Friday, 29 February 2008

Into the holy Varanasi.

22/2 - We got in 5 hours late at the more hospitable time of 8:40. The train was too long for the platform, so I clambered down, pack and all, what a hero and headed off to look for transport. A tout grabbed me, Rs50. Seemed fair to me. Then a German lad, David, befriended me. Now this was an experience. He told me to forget the Rs50, come on lets barter. He loves it, but it wore me out just watching him. We got a taxi rickshaw, holds about 10 people/sardines. It was for Rs10 until we got out at the bridge over the Ganges, then there was a bit of a caffufle. I threw in an extra 10 and all was OK. It does not seem worth it to me, it is 13p or so, but everyone is different.
This bridge is big, because the Ganges is huge, although the ghats (steps by the water) are a bit quiet, probably the wrong time of day. We wandered down the steps towards the river and here we go again. David wants a couple of rickshaws. He got one for me for Rs10, then couldn't get another because the lads were passing it down the line not to give him one, I think his hard bargaining pee'd them off. He set off walking and eventually got one for Rs10, so we are off and get lost, so it cost us Rs 20 anyway. David was a bit miffed.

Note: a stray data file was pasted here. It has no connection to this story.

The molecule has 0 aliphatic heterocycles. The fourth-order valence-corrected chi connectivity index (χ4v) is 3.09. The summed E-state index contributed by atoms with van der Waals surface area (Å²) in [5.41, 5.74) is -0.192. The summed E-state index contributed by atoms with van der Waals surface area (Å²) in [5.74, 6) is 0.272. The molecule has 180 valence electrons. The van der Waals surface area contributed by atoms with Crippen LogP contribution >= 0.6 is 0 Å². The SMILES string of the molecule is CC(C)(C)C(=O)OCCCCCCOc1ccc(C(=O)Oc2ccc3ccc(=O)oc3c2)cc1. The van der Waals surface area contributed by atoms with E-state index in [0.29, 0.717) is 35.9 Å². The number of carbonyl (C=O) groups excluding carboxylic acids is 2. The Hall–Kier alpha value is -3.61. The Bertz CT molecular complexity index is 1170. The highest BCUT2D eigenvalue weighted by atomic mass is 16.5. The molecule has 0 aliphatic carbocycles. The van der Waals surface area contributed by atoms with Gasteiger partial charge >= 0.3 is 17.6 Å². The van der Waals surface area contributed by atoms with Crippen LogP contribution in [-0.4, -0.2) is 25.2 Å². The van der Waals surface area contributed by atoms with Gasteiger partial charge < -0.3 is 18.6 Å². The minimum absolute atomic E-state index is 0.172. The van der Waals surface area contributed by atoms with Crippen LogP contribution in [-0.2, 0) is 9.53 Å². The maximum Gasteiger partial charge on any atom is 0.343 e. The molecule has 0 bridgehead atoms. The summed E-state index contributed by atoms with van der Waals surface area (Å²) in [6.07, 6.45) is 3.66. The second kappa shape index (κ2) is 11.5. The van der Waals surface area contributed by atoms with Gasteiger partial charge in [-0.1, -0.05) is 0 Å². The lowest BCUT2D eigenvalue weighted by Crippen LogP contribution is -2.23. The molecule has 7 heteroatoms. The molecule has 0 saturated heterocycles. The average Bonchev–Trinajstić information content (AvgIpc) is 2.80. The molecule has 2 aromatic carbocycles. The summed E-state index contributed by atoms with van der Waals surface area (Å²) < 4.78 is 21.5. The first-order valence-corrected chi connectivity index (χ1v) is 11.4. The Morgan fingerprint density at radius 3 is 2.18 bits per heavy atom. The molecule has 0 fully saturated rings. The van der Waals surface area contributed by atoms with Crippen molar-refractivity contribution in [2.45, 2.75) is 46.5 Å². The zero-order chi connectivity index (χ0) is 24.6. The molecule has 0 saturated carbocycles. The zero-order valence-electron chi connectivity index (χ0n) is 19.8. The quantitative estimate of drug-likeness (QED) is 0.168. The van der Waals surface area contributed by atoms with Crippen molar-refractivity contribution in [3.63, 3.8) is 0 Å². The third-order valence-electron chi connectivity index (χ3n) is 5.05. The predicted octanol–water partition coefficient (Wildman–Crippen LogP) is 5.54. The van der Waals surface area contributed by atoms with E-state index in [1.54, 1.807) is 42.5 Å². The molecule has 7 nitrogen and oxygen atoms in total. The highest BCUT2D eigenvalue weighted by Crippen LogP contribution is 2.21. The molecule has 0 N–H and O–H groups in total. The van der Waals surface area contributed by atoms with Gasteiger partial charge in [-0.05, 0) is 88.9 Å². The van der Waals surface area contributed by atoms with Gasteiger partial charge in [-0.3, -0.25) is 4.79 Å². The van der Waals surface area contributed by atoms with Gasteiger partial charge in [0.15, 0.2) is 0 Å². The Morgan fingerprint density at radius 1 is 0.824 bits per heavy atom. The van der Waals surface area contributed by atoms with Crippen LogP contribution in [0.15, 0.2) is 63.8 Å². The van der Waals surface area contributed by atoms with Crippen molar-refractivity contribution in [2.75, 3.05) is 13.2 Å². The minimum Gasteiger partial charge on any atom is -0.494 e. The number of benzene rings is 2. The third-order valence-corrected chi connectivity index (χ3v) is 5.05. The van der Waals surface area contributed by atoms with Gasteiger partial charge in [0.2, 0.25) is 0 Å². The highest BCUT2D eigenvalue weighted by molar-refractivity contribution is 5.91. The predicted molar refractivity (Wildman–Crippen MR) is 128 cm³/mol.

We set off walking to a guest house. Varanasi is steps upon big steps, by the time we got to the Guest House, Shanti, I was well and truely knackered. I sent David on ahead to start his bargaining. He is a good lad, good company and likes to talk. I made the hotel and eventually David reappears from upstairs. Rs150 he tells me, but he is not sure. 2 quid, I am not budging, but David goes off to check out others and a better deal. It's 2 quid. This is a real backpackers place, probably the first real one I have stayed in, as it is heaving with backpackers.
I went to checkin. "Rs300" he tells me.
"I was told Rs150"
"OK". Why do they do that?